Creep Catchers operate by filming their encounters with alleged child predators.

Help or harm? Lawyers fear Creep Catchers prioritize attention over due process

Some legal professionals worry that vigilante-style justice is going too far

An increase in vigilante-style monitoring of alleged child predators in the Lower Mainland has law professionals worried.

Criminal lawyer Robert Mulligan says he is troubled by the uptick in Creep Catcher-related activity.

“Who would want to live in a society where it’s populated by many vigilantes and self-appointed state agents going out and reporting on undercover crime of any kind?” Mulligan says. “It’s not good to have a society filled with vigilantes.”

In Canada, Creep Catchers groups operate under the umbrella of a national group. According to the Creep Catchers Canada website, the organization is made up of volunteers who “aim to educate the public about the dangers of online predators and take proactive measures to prevent adults from meeting underage children on various social media platforms.”

The Creep Catchers Surrey Facebook page has grown to almost 9,000 likes, says they are a group of people who “go online in social media rooms posing as underage children [and] looking for potential predators,” then shaming them online.

That, Mulligan says, is a problem.

Catching every crime has a cost

While crime suppression is important and identification of criminal conduct is important to the social fabric, it’s not the most important thing,” he said. The motto of the justice system is not, “’We’ll do anything at any cost to uncover people committing crimes.’”

In September, RCMP Const. Dan Johnson’s name was dragged through the mud on the Surrey Creep Catchers’ Facebook page, when the man had no connection at all to the case that was being discussed.

In a subsequent post, Surrey group president Ryan LaForge said Johnson “is not our creep – I never claimed he was. I’d like to apologize to him and his family and hope that he will understand that we are trying to do a public service and that sometimes the public gets carried away.”

While Crown Counsel lawyer Steve Fudge notes that only civilians, not police, are government by the entrapment clause, he says that weight given to any submission will vary.

“It may not be worth a whole lot. Some of the cases that I’ve read seem more into drawing attention to someone they feel is an offender rather than trying to obtain admissible evidence,” he said, noting that he’s not sure if the catchers bother to follow up with police after posting their videos to social media.

The Creep Catchers Canada website states that after the “intervention,” in which the members confront the alleged predators, they submit all evidence to local authorities.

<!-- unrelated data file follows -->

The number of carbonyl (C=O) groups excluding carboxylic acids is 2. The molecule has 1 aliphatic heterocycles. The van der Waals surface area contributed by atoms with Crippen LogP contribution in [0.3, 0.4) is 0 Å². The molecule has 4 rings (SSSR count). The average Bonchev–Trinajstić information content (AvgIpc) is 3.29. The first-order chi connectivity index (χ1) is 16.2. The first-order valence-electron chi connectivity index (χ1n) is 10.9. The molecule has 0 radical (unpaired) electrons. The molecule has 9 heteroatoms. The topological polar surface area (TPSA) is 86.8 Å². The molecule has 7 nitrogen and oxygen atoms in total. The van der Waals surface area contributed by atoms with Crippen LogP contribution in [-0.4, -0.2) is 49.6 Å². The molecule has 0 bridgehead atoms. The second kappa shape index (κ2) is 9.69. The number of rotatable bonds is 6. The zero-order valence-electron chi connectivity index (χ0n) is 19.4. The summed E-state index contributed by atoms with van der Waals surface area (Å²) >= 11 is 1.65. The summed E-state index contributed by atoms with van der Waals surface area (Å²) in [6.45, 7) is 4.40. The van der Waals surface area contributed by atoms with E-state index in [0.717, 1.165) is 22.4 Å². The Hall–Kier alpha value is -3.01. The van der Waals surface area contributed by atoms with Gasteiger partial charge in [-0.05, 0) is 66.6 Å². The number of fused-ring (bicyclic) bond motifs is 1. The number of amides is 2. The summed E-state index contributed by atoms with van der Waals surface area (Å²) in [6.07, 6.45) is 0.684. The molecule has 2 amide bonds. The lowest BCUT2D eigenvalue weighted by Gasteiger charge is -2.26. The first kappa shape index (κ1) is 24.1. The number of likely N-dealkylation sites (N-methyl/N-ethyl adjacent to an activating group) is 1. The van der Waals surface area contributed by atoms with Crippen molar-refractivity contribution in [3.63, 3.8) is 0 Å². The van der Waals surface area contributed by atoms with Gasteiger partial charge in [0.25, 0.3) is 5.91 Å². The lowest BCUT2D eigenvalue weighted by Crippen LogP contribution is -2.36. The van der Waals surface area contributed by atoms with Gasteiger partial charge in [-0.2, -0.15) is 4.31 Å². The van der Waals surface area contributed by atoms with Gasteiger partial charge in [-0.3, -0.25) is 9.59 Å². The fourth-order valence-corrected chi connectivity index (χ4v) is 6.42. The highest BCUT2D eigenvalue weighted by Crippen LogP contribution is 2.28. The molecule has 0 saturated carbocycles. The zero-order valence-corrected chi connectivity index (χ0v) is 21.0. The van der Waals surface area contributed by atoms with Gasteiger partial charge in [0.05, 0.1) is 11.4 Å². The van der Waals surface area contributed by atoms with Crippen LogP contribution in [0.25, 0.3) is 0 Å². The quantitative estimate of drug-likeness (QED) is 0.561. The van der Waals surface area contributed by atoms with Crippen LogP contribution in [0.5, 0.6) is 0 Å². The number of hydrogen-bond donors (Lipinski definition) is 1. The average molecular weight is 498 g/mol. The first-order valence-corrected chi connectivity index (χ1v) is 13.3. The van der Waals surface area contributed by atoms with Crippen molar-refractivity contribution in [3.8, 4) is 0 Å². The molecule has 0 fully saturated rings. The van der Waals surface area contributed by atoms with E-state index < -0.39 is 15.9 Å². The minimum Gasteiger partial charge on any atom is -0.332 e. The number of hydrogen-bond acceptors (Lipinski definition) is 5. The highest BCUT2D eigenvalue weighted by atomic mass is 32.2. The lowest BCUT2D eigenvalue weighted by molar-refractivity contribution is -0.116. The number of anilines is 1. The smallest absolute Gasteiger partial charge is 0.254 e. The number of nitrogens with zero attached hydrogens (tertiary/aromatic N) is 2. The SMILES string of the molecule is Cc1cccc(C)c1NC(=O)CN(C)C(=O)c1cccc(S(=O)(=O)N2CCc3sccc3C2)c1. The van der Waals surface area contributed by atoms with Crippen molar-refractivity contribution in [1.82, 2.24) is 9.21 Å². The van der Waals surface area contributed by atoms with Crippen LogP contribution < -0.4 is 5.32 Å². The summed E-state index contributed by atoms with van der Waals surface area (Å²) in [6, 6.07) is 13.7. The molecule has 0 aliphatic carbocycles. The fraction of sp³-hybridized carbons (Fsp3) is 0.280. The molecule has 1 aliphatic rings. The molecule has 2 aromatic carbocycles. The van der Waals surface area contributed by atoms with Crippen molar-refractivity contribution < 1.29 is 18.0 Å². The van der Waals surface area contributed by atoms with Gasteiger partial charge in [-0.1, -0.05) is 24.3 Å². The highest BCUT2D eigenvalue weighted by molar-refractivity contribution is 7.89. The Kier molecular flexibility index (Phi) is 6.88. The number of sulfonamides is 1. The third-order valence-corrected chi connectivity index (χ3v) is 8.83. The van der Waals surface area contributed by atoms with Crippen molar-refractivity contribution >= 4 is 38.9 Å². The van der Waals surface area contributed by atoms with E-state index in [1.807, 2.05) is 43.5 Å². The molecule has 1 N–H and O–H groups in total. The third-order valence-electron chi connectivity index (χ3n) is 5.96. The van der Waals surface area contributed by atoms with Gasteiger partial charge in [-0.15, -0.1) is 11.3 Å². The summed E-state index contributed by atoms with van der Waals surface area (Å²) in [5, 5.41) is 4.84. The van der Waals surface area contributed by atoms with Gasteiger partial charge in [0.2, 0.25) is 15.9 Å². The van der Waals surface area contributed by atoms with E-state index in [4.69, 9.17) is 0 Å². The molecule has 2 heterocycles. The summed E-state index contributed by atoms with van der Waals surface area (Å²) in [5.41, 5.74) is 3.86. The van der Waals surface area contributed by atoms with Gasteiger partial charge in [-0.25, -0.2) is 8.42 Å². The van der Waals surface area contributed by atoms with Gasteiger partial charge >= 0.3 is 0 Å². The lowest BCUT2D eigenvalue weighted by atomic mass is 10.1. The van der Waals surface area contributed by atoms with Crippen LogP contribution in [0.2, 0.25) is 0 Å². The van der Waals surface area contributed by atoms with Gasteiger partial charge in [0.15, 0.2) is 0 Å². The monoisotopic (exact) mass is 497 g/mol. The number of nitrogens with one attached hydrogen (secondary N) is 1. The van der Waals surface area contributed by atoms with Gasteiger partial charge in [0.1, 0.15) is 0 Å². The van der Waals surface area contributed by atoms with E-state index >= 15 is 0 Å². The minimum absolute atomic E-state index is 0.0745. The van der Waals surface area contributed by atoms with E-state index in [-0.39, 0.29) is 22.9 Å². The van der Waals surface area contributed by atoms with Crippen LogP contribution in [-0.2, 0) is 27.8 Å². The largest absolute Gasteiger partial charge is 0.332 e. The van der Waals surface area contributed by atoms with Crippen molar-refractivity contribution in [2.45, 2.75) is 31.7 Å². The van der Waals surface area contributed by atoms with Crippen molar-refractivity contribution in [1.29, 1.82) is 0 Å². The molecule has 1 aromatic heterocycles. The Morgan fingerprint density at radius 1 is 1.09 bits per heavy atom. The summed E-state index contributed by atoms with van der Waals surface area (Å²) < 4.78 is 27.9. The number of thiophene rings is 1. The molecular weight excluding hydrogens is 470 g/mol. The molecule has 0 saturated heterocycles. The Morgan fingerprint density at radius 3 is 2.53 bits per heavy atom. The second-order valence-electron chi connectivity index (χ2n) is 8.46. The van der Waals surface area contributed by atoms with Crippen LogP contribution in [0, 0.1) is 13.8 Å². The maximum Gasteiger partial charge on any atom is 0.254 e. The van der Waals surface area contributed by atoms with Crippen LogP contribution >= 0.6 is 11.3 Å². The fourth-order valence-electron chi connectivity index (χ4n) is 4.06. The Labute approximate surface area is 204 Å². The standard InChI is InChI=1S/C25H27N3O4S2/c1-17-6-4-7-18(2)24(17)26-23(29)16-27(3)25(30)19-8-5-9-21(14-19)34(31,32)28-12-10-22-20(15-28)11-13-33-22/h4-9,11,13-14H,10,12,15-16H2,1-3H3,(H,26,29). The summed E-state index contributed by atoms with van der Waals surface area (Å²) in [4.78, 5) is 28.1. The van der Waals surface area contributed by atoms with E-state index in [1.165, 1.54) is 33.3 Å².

A Nov. 21 Facebook post from an account associated with LaForge might also follow Fudge’s thoughts on attention.

The post offered to stream a confrontation live online if it got to 100 comments. It appears to have hit that number about a half hour later, as a live confrontation with the alleged child predator was posted. As of Nov. 25, the 16-minute video had more than 16,000 views.

 

Consequences of vigilante justice

The Creep Catchers Canada website states that after the “intervention,” in which the members confront the alleged predators, they submit all evidence to local authorities.

In an interview with the Surrey Now earlier this year, LaForge said he wishes that police would collaborate with Creep Catchers in a more active way.

“The police don’t even want to talk to me until one of these perverts contacts them and says this guy’s harassing me. And then I get a phone call. I mean, in what kind of crazy world do we live in?” he said.

Mulligan worries about the consequences of naming and shaming individuals rather than just submitting evidence to police and leaving it to them.

In September, a 27-year-old woman in Edmonton took her own life after a confrontation with Creep Catchers. While reports say Edmonton police have ruled the death non-criminal, an investigation is ongoing.

“It’s an example of, ‘Do you want to live in a society where you play gotcha, shaming people, stigmatizing them without due process, ruining their lives?’” Mulligan said. “It’s all very well to be protecting children, but do we want to harm in that objective?”

LaForge was asked whether he’s concerned that one of his targets might commit suicide as a result of one of his group’s videos.

“As cruel as this may sound, I don’t care. I just don’t,” he told the Surrey Now. “I mean, what am I, going to start catching feelings for guys that I know that are willing to do sexual activities with an underage child? As far as I’m concerned and, again, as crude as this may be, let ’em all do it. It makes my job a lot easier.”

 

@katslepian

katya.slepian@bpdigital.ca

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